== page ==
Magazine article The Spectator

Fate, Death and Alma

Magazine article The Spectator

Fate, Death and Alma

Article excerpt

WHY MAHLER? HOW ONE MAN AND TEN SYMPHONIES CHANGED THE WORLD

by Norman Lebrecht

Faber, £17.99, pp. 362,

ISBN 9780571260782

Gustav Mahler is the most subjective, the most autobiographical, of composers. Other composers, particularly in the previous century, have asked their audiences to show an occasional interest in their private lives, sometimes in rather coded ways. There are the allusions, which of course never were completely private, of Schumann's piano cycles, Carnaval and Davidsbundlertanze;

there are the heartbreaking bits of autobiography in the late Beethoven string quartets; there are significant mottos about private acts of adoration even in Brahms's third symphony; and, much later, a hidden love affair to be decoded in the Berg Lyric Suite.

But these were occasional diversions, for the most part, and music continued to be as impersonal, public and abstract an art as it ever was. Only a fool would seek to discern an autobiographical statement in, say, the Surprise symphony, the Moments Musicaux, or the Poet and Peasant overture. Mahler is unusual in asking his audience to accompany him on an intimate journey, and sometimes a determined effort is needed to shut out the well-known fragments of autobiography now fossilised in his works.

The Kindertotenlieder is forever tied to his daughter who died after its premiere. The second subject of the sixth symphony is about his famously awful wife, Alma. The bass drum in the unfinished tenth symphony is about a dead New York fireman, apparently. And so it goes on, the listener quite often wondering whether music is ever really 'about' anything at all, despite Mahler's best efforts.

One subjectivity deserves another. Like many people, I came to Mahler when I was 14 or so. Simon Rattle was busy hawking the Deryck Cooke completion of the tenth symphony round the country with his Birmingham orchestra. It was pubescent love at first hearing. How sad! How beautiful! And it was all about Alma and a poor dead New York fireman, too. Quickly, I saved up my pocket money and got a colossal box-set of all the symphonies. I suspect I bought it because it was cheap, but luckily it was the sublime Kubelik recording with the wonderful Bavarian radio orchestra and a quite different sound from the Berlin or London orchestras I was used to. I still remember the shock of the Bavarian chorus in the second symphony, confidently belting out Bereite disch in their southern pronunciation. Anyway, I made myself very unpopular with family and neighbours, playing the eighth symphony at top volume all hours of the day and night.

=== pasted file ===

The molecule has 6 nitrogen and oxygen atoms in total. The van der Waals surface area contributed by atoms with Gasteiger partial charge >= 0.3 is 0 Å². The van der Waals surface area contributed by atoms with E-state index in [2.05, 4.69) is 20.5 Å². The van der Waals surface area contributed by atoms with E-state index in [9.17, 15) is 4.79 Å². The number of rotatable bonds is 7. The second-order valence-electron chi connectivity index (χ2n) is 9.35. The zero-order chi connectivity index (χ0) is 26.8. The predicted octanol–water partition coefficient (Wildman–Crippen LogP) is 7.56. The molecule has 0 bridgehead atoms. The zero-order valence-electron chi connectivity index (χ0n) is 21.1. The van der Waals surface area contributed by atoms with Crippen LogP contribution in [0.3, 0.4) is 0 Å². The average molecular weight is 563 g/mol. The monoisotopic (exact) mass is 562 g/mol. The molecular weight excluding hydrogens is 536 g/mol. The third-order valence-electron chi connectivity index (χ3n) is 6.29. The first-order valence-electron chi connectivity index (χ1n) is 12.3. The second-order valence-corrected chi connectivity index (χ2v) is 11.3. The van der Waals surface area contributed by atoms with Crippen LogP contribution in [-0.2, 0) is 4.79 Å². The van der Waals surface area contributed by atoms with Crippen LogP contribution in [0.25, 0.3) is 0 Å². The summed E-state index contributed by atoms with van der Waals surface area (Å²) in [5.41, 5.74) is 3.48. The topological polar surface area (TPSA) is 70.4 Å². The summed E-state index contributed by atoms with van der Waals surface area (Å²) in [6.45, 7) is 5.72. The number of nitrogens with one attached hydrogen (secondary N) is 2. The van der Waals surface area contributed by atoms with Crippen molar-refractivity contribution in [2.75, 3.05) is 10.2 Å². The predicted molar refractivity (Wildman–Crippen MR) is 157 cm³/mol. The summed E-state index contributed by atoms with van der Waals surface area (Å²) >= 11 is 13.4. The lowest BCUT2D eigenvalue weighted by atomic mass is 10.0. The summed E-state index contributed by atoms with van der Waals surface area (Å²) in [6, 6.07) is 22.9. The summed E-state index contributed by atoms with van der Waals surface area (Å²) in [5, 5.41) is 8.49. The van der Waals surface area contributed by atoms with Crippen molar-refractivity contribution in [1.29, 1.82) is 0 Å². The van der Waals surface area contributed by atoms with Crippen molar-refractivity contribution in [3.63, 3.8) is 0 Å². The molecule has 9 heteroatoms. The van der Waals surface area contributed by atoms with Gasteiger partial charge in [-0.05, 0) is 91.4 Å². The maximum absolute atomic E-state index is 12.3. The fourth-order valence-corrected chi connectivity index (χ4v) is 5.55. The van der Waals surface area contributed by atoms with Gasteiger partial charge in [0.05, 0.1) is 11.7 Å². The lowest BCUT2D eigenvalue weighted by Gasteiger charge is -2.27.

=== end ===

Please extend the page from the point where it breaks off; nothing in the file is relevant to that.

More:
And then it just stopped, I don't know why. One day I was utterly bored of the whole overheated world. I still liked the musical expertise - the clarity of the counterpoint which makes the first movements of the fourth and the eighth such a joy to follow with a score. I liked the beautiful buoyancy of the orchestral sound still. But as for the rest: not only was I not interested in Mahler's life, I started to think that the way he put together a symphony, asking us to regard a theme or even an instrument as a character in a stage drama, was Tprobably just a bit stupid. The day I grew out of Mahler was the day I started to like Sibelius - the man who once reproached Mahler for saying something as foolish and meaningless as 'the symphony must be like the world; it must embrace everything.' I imagine a lot of people grow out of him in time.

Not, however, Norman Lebrecht, whose fascination with Mahler extends to knowing that the American chanteuse Beyonce Knowles is his eighth cousin four times removed. …

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